Nature needs a little nurture
Sparse, scattered patches are all that remains of native woodland on the slopes of Schiehallion. Without protection from grazing, these remnants of woodland cannot expand and wildlife is confined to clumps of willow and rows of non-native conifers.
But with your help, this spectacular mountain landscape at the heart of Scotland can be transformed. Through the Heart of Scotland Forest Partnership, we are aiming to link our land at East Schiehallion with four neighbouring properties to create a thriving woodland corridor that stretches across more than 3,000 hectares between Schiehallion and Loch Tummel.
Please help us reach our £50,000 target to plant and protect thousands of new trees in the heart of Scotland.
Bringing woodlands back to life
At East Schiehallion, native trees will be planted to help turn existing patches of shrub and rows of non-native conifers into healthy forests full of birch, rowan and Scots pine, where wildlife can flourish. New and existing woodland will be protected with sensitively-sited fencing to allow trees to grow without damage by grazing animals.
Heart of Scotland Forest Partnership
John Muir Trust, Forest Enterprise, Highland Perthshire Communities Land Trust, Kynachan Estate, Scottish Wildlife Trust, Woodland Trust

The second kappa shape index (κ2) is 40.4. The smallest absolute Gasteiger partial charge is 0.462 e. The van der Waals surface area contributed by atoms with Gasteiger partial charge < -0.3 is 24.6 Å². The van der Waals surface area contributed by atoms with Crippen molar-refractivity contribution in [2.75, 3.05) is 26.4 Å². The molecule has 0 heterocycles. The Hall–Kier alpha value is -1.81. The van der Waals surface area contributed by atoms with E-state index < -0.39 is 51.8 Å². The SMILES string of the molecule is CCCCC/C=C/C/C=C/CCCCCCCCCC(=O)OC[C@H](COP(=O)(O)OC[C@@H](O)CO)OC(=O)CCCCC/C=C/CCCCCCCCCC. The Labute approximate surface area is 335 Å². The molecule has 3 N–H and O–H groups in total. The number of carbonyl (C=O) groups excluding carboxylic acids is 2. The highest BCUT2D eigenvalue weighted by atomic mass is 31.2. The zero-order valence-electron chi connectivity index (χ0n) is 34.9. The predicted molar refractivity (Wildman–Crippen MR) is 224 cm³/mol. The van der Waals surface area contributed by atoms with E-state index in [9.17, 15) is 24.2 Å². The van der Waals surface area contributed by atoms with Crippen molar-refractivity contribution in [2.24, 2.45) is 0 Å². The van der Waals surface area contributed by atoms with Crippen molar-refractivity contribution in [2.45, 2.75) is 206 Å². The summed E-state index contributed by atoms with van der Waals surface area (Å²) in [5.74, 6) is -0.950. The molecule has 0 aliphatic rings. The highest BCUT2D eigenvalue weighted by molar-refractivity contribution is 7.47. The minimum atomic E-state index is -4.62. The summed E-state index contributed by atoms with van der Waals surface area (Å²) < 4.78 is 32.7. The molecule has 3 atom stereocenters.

The Heart of Scotland Forest Partnership is made up of six partner organizations, working together to connect woodlands across Highland Perthshire. Our shared vision is of a restored and vibrant landscape that provides opportunities for wildlife to thrive, for local employment and for people to enjoy.
We have a long-term vision of this upland area as a living breathing landscape, with native woodland, flourishing wildlife and picturesque footpaths.Dr. Liz Auty, East Schiehallion Manager
How your gift will help
Your gift will help create habitats for wildlife, restore native ecosystems and enhance the beauty of the landscape.
- £30 could buy 15 new native trees such as rowan and birch
- £100 could help pay for training and tools for a volunteer group to plant and care for new trees
- £300 could pay for 20m of fencing to protect native trees from damage caused by grazing animals